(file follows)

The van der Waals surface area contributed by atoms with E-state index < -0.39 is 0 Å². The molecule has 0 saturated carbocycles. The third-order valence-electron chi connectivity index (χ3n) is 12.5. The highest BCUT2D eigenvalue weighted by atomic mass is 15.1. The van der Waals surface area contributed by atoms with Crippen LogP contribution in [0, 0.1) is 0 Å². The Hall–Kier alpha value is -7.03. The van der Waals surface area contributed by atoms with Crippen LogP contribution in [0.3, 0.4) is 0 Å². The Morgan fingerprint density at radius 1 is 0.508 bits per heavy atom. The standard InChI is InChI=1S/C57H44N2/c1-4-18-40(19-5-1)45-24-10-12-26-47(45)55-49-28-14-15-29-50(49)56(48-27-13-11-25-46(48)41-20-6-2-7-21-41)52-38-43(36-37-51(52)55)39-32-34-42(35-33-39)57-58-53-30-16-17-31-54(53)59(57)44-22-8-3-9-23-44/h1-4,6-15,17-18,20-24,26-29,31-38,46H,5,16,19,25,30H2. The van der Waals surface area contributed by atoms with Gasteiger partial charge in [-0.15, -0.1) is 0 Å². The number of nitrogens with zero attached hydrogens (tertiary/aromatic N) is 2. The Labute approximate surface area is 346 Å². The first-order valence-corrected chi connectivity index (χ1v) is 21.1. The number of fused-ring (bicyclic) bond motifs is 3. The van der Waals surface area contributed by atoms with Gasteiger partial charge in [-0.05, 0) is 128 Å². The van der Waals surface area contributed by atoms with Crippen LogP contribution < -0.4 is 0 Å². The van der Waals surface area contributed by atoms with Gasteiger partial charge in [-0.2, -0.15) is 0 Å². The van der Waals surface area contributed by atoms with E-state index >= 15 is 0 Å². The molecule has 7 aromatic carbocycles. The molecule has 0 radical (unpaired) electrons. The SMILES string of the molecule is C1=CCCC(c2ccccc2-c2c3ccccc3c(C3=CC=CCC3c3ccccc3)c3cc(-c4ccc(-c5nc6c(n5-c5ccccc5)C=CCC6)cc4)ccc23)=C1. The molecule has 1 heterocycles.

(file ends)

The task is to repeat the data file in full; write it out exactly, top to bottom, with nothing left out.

The van der Waals surface area contributed by atoms with E-state index < -0.39 is 0 Å². The molecule has 0 saturated carbocycles. The third-order valence-electron chi connectivity index (χ3n) is 12.5. The highest BCUT2D eigenvalue weighted by atomic mass is 15.1. The van der Waals surface area contributed by atoms with Crippen LogP contribution in [0, 0.1) is 0 Å². The Hall–Kier alpha value is -7.03. The van der Waals surface area contributed by atoms with Crippen LogP contribution in [0.3, 0.4) is 0 Å². The Morgan fingerprint density at radius 1 is 0.508 bits per heavy atom. The standard InChI is InChI=1S/C57H44N2/c1-4-18-40(19-5-1)45-24-10-12-26-47(45)55-49-28-14-15-29-50(49)56(48-27-13-11-25-46(48)41-20-6-2-7-21-41)52-38-43(36-37-51(52)55)39-32-34-42(35-33-39)57-58-53-30-16-17-31-54(53)59(57)44-22-8-3-9-23-44/h1-4,6-15,17-18,20-24,26-29,31-38,46H,5,16,19,25,30H2. The van der Waals surface area contributed by atoms with Gasteiger partial charge in [-0.15, -0.1) is 0 Å². The number of nitrogens with zero attached hydrogens (tertiary/aromatic N) is 2. The Labute approximate surface area is 346 Å². The first-order valence-corrected chi connectivity index (χ1v) is 21.1. The number of fused-ring (bicyclic) bond motifs is 3. The van der Waals surface area contributed by atoms with Gasteiger partial charge in [-0.05, 0) is 128 Å². The van der Waals surface area contributed by atoms with Crippen LogP contribution < -0.4 is 0 Å². The van der Waals surface area contributed by atoms with Gasteiger partial charge in [-0.2, -0.15) is 0 Å². The van der Waals surface area contributed by atoms with E-state index >= 15 is 0 Å². The molecule has 7 aromatic carbocycles. The molecule has 0 radical (unpaired) electrons. The SMILES string of the molecule is C1=CCCC(c2ccccc2-c2c3ccccc3c(C3=CC=CCC3c3ccccc3)c3cc(-c4ccc(-c5nc6c(n5-c5ccccc5)C=CCC6)cc4)ccc23)=C1. The molecule has 1 heterocycles.